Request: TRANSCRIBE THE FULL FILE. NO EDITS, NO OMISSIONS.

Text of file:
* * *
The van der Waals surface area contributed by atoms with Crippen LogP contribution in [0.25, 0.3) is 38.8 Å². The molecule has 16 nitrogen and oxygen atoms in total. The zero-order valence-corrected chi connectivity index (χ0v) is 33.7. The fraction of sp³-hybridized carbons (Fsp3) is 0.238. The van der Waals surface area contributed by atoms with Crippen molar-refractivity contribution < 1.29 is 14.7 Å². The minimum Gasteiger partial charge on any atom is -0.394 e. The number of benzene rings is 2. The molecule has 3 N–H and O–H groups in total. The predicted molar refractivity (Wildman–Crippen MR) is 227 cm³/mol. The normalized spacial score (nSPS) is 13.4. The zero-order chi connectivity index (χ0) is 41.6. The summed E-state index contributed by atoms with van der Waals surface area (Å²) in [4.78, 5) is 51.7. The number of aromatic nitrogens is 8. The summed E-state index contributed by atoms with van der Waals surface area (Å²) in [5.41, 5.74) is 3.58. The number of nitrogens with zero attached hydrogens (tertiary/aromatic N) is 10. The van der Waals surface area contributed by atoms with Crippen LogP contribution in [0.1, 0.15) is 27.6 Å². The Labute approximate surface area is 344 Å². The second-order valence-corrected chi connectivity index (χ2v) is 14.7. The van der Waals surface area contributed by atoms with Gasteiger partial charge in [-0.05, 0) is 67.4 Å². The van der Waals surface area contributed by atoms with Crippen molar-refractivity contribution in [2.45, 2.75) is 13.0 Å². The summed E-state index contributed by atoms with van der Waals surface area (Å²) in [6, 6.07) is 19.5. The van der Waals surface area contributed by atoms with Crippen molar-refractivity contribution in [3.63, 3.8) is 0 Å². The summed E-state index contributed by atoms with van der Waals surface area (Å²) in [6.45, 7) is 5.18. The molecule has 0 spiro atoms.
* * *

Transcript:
The van der Waals surface area contributed by atoms with Crippen LogP contribution in [0.25, 0.3) is 38.8 Å². The molecule has 16 nitrogen and oxygen atoms in total. The zero-order valence-corrected chi connectivity index (χ0v) is 33.7. The fraction of sp³-hybridized carbons (Fsp3) is 0.238. The van der Waals surface area contributed by atoms with Crippen molar-refractivity contribution < 1.29 is 14.7 Å². The minimum Gasteiger partial charge on any atom is -0.394 e. The number of benzene rings is 2. The molecule has 3 N–H and O–H groups in total. The predicted molar refractivity (Wildman–Crippen MR) is 227 cm³/mol. The normalized spacial score (nSPS) is 13.4. The zero-order chi connectivity index (χ0) is 41.6. The summed E-state index contributed by atoms with van der Waals surface area (Å²) in [4.78, 5) is 51.7. The number of aromatic nitrogens is 8. The summed E-state index contributed by atoms with van der Waals surface area (Å²) in [5.41, 5.74) is 3.58. The number of nitrogens with zero attached hydrogens (tertiary/aromatic N) is 10. The van der Waals surface area contributed by atoms with Crippen LogP contribution in [0.1, 0.15) is 27.6 Å². The Labute approximate surface area is 344 Å². The second-order valence-corrected chi connectivity index (χ2v) is 14.7. The van der Waals surface area contributed by atoms with Gasteiger partial charge in [-0.05, 0) is 67.4 Å². The van der Waals surface area contributed by atoms with Crippen molar-refractivity contribution in [2.45, 2.75) is 13.0 Å². The summed E-state index contributed by atoms with van der Waals surface area (Å²) in [6, 6.07) is 19.5. The van der Waals surface area contributed by atoms with Crippen molar-refractivity contribution in [3.63, 3.8) is 0 Å². The summed E-state index contributed by atoms with van der Waals surface area (Å²) in [6.45, 7) is 5.18. The molecule has 0 spiro atoms.